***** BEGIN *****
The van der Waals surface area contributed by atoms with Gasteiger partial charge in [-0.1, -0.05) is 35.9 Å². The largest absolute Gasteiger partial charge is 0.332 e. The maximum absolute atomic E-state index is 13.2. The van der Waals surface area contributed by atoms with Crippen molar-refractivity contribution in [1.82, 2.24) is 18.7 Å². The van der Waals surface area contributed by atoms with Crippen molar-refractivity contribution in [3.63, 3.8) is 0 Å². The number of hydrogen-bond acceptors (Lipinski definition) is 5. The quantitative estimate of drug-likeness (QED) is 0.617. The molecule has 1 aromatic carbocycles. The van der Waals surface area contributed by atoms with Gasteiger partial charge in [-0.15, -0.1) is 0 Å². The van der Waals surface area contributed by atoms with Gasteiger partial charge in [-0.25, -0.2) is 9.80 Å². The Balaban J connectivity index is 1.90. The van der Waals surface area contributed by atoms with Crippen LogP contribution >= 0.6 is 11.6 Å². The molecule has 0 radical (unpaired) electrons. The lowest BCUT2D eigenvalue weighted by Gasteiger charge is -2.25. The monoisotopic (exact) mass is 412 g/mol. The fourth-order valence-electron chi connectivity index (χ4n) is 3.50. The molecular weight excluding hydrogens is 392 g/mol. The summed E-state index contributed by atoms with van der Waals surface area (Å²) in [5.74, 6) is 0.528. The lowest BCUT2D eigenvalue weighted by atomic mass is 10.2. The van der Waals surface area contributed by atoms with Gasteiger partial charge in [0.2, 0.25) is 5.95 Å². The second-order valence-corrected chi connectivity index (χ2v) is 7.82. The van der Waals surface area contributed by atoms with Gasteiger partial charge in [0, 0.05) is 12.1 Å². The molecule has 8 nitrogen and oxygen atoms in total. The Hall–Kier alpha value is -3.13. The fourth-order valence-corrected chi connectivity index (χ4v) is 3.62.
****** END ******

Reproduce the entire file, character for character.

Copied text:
The van der Waals surface area contributed by atoms with Gasteiger partial charge in [-0.1, -0.05) is 35.9 Å². The largest absolute Gasteiger partial charge is 0.332 e. The maximum absolute atomic E-state index is 13.2. The van der Waals surface area contributed by atoms with Crippen molar-refractivity contribution in [1.82, 2.24) is 18.7 Å². The van der Waals surface area contributed by atoms with Crippen molar-refractivity contribution in [3.63, 3.8) is 0 Å². The number of hydrogen-bond acceptors (Lipinski definition) is 5. The quantitative estimate of drug-likeness (QED) is 0.617. The molecule has 1 aromatic carbocycles. The van der Waals surface area contributed by atoms with Gasteiger partial charge in [-0.15, -0.1) is 0 Å². The van der Waals surface area contributed by atoms with Gasteiger partial charge in [-0.25, -0.2) is 9.80 Å². The Balaban J connectivity index is 1.90. The van der Waals surface area contributed by atoms with Crippen LogP contribution >= 0.6 is 11.6 Å². The molecule has 0 radical (unpaired) electrons. The lowest BCUT2D eigenvalue weighted by Gasteiger charge is -2.25. The monoisotopic (exact) mass is 412 g/mol. The fourth-order valence-electron chi connectivity index (χ4n) is 3.50. The molecular weight excluding hydrogens is 392 g/mol. The summed E-state index contributed by atoms with van der Waals surface area (Å²) in [5.74, 6) is 0.528. The lowest BCUT2D eigenvalue weighted by atomic mass is 10.2. The van der Waals surface area contributed by atoms with Gasteiger partial charge in [0.2, 0.25) is 5.95 Å². The second-order valence-corrected chi connectivity index (χ2v) is 7.82. The van der Waals surface area contributed by atoms with Gasteiger partial charge in [0, 0.05) is 12.1 Å². The molecule has 8 nitrogen and oxygen atoms in total. The Hall–Kier alpha value is -3.13. The fourth-order valence-corrected chi connectivity index (χ4v) is 3.62.